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AltaVista Fights Back
Posted On December 1, 2002
AltaVista has recently unveiled a new site design with a streamlined look-and-feel and has added new features and functionality. The Internet search engine pioneer has been struggling under the domination of Google, and the upgrades should put it back in the ring with the other search contenders.

Although some might be skeptical of this transformation since AltaVista has had a history of frequent but fairly ineffective changes to its site, in a recent SearchDay column (, Chris Sherman commented, "AltaVista seems to have genuinely moved toward establishing itself as a viable player in the Web search arena once again."

The home page now looks dramatically different than the previous version, presenting a cleaner and simpler look with more pleasing (to me, at least) use of color and layout. If you're curious, visit the Wayback Machine ( to remind yourself of how it used to look. The familiar mountain peaks logo is gone, replaced by a sleek new stylized logo. AltaVista says the logo "reflects the company's re-energized approach and focus on search." There are half as many links from the main page so it's just not as cluttered.

The company claims to provide fresher and more relevant results. The new AltaVista also adds a "More Precision" query-builder option that allows users to easily use phrase and Boolean searching. It serves as an intermediate and nonintimidating approach, borrowing this feature from what is available through "Advanced Search," which is still an option.

AltaVista Prisma, the assisted search tool that launched in July (see, is now available in five languages (English, French, German, Italian, and Spanish). Prisma suggests terms to help users modify a search. A new AltaVista Shortcut Answers delivers immediate answers for users seeking area code, ZIP code, or currency conversion information.

In addition to searching Web pages, images, and audio and video files, AltaVista now indexes and includes results from Adobe PDF files. Users looking exclusively for content in PDF files can specify this from the Advanced Search page. (Google and AllTheWeb also search PDF files.)

Summing up the focus of the transformation, Jim Barnett, CEO of AltaVista Co., said: "We are concentrating on product development with increased functionality, including interactive or 'assisted search' tools and support for new media types and information sources. In addition, we have improved the freshness of search results significantly and are delivering our best-ever index while continuing to filter superfluous results, including duplicate pages, spam, and dead links."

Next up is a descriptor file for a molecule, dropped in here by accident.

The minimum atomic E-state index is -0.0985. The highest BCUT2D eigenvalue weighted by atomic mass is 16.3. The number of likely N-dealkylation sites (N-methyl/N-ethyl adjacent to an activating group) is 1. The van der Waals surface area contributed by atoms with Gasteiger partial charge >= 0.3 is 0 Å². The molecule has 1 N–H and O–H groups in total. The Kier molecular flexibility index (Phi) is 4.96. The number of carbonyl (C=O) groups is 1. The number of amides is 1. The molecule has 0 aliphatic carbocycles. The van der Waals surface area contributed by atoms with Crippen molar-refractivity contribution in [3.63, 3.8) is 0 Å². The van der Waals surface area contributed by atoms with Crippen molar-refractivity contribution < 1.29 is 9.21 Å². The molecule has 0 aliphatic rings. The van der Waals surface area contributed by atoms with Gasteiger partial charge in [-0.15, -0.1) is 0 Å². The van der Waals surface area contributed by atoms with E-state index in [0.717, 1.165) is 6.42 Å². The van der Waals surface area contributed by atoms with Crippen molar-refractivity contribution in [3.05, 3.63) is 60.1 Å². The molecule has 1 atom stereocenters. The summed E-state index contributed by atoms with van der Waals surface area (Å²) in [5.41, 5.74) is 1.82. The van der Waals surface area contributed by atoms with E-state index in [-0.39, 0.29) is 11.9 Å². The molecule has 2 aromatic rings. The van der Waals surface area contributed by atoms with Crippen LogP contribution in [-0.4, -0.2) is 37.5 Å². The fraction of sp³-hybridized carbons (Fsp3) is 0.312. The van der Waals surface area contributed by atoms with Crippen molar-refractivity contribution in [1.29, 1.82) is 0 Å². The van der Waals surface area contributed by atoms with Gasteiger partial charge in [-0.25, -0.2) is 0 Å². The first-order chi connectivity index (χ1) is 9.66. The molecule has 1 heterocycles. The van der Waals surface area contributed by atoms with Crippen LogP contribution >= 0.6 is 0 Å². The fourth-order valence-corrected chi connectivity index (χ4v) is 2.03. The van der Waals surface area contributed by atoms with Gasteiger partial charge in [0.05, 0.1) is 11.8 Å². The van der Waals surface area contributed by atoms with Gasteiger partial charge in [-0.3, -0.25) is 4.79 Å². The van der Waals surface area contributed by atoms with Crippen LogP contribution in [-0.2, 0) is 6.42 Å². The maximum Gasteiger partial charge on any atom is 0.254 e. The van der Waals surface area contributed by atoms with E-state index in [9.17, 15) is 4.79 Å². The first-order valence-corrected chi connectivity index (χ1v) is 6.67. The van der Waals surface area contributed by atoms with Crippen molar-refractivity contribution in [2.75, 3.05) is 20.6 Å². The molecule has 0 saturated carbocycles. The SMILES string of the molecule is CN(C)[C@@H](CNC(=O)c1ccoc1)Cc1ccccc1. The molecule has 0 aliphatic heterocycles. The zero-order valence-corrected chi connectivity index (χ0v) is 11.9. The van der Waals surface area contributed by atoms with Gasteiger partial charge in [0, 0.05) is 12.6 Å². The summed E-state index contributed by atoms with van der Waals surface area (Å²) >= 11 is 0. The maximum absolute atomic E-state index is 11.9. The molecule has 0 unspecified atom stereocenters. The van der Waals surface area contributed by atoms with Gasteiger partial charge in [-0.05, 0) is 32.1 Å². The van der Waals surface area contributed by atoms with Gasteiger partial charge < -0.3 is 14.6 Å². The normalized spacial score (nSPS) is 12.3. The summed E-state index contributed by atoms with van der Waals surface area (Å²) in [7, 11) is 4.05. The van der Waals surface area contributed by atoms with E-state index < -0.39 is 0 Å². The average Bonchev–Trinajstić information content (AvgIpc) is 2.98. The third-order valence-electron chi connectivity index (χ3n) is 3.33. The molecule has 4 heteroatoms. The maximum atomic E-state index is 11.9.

Of particular interest to me is the upgrade to News 2.0, the next generation of the company's comprehensive news-specific search service. The free full-text News search now has more than 4 million fully indexed news articles from 3,000 sources going back over a year, with updates every 15 minutes.

Enhancements in News 2.0 include the ability to search news articles by date, region, topic, and selected sources. Another enhancement is access to articles from Forbes that date to 1997. News 2.0 takes advantage of AltaVista Prisma technology to suggest related topics in the news. In addition, audio and video images from News 2.0 will be added to the company's multimedia index.

The AltaVista News Search now takes its place with my other favorite news-searching tools, which include News search at Google and at It's definitely worth having multiple resources, since coverage certainly does vary for particular topics and time frames.

The search engines also vie with each other to implement desirable features. As I was finishing this, Gary Price announced in his blog ( that Google News now allows limiting to a specific site. Previously, this limiting option had been available only on the Google Web database. The format is "site: (domain of news site) keyword." AllTheWeb News had already offered this functionality.

In my book, there are two other big plusses for AltaVista: The Babel Fish Translation tool is still available, and pop-up and pop-under ads are now absent. (These were banned from the site in August in response to user feedback.) So give the new AltaVista a try-and let the company know what you like and would like to see.

Paula J. Hane is a freelance writer and editor covering the library and information industries. She was formerly Information Today, Inc.’s news bureau chief and editor of NewsBreaks.

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